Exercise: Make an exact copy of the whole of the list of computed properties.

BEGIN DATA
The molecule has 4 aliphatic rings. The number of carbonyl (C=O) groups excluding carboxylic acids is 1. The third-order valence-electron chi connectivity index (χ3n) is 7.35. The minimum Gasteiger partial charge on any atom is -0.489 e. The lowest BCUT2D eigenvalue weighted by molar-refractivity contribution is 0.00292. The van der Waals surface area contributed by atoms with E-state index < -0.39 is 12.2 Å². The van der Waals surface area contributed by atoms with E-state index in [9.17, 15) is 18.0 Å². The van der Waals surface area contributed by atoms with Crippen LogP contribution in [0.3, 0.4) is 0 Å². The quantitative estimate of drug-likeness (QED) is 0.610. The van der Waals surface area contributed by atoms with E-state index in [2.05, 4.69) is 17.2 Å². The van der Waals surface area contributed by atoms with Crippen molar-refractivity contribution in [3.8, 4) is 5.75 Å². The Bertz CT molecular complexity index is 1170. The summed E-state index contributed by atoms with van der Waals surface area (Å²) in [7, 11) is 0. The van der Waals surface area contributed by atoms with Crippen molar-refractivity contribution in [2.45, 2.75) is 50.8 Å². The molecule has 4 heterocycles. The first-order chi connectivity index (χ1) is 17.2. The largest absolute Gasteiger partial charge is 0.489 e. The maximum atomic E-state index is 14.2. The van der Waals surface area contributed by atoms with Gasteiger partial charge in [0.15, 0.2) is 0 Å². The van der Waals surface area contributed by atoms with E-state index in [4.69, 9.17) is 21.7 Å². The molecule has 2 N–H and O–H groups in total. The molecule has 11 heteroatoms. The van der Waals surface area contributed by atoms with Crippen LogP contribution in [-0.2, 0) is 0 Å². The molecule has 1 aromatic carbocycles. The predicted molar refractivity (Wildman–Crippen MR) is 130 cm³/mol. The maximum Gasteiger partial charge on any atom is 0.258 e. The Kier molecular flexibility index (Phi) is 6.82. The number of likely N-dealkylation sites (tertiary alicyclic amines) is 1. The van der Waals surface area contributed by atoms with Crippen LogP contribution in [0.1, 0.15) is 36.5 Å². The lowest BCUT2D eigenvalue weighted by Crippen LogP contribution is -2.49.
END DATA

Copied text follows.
The molecule has 4 aliphatic rings. The number of carbonyl (C=O) groups excluding carboxylic acids is 1. The third-order valence-electron chi connectivity index (χ3n) is 7.35. The minimum Gasteiger partial charge on any atom is -0.489 e. The lowest BCUT2D eigenvalue weighted by molar-refractivity contribution is 0.00292. The van der Waals surface area contributed by atoms with E-state index < -0.39 is 12.2 Å². The van der Waals surface area contributed by atoms with E-state index in [9.17, 15) is 18.0 Å². The van der Waals surface area contributed by atoms with Crippen LogP contribution in [0.3, 0.4) is 0 Å². The quantitative estimate of drug-likeness (QED) is 0.610. The van der Waals surface area contributed by atoms with E-state index in [2.05, 4.69) is 17.2 Å². The van der Waals surface area contributed by atoms with Crippen molar-refractivity contribution in [3.8, 4) is 5.75 Å². The Bertz CT molecular complexity index is 1170. The summed E-state index contributed by atoms with van der Waals surface area (Å²) in [7, 11) is 0. The van der Waals surface area contributed by atoms with Crippen molar-refractivity contribution in [2.45, 2.75) is 50.8 Å². The molecule has 4 heterocycles. The first-order chi connectivity index (χ1) is 17.2. The largest absolute Gasteiger partial charge is 0.489 e. The maximum atomic E-state index is 14.2. The van der Waals surface area contributed by atoms with Gasteiger partial charge in [0.15, 0.2) is 0 Å². The van der Waals surface area contributed by atoms with E-state index in [4.69, 9.17) is 21.7 Å². The molecule has 2 N–H and O–H groups in total. The molecule has 11 heteroatoms. The van der Waals surface area contributed by atoms with Crippen LogP contribution in [-0.2, 0) is 0 Å². The molecule has 1 aromatic carbocycles. The predicted molar refractivity (Wildman–Crippen MR) is 130 cm³/mol. The maximum Gasteiger partial charge on any atom is 0.258 e. The Kier molecular flexibility index (Phi) is 6.82. The number of likely N-dealkylation sites (tertiary alicyclic amines) is 1. The van der Waals surface area contributed by atoms with Crippen LogP contribution in [0.1, 0.15) is 36.5 Å². The lowest BCUT2D eigenvalue weighted by Crippen LogP contribution is -2.49.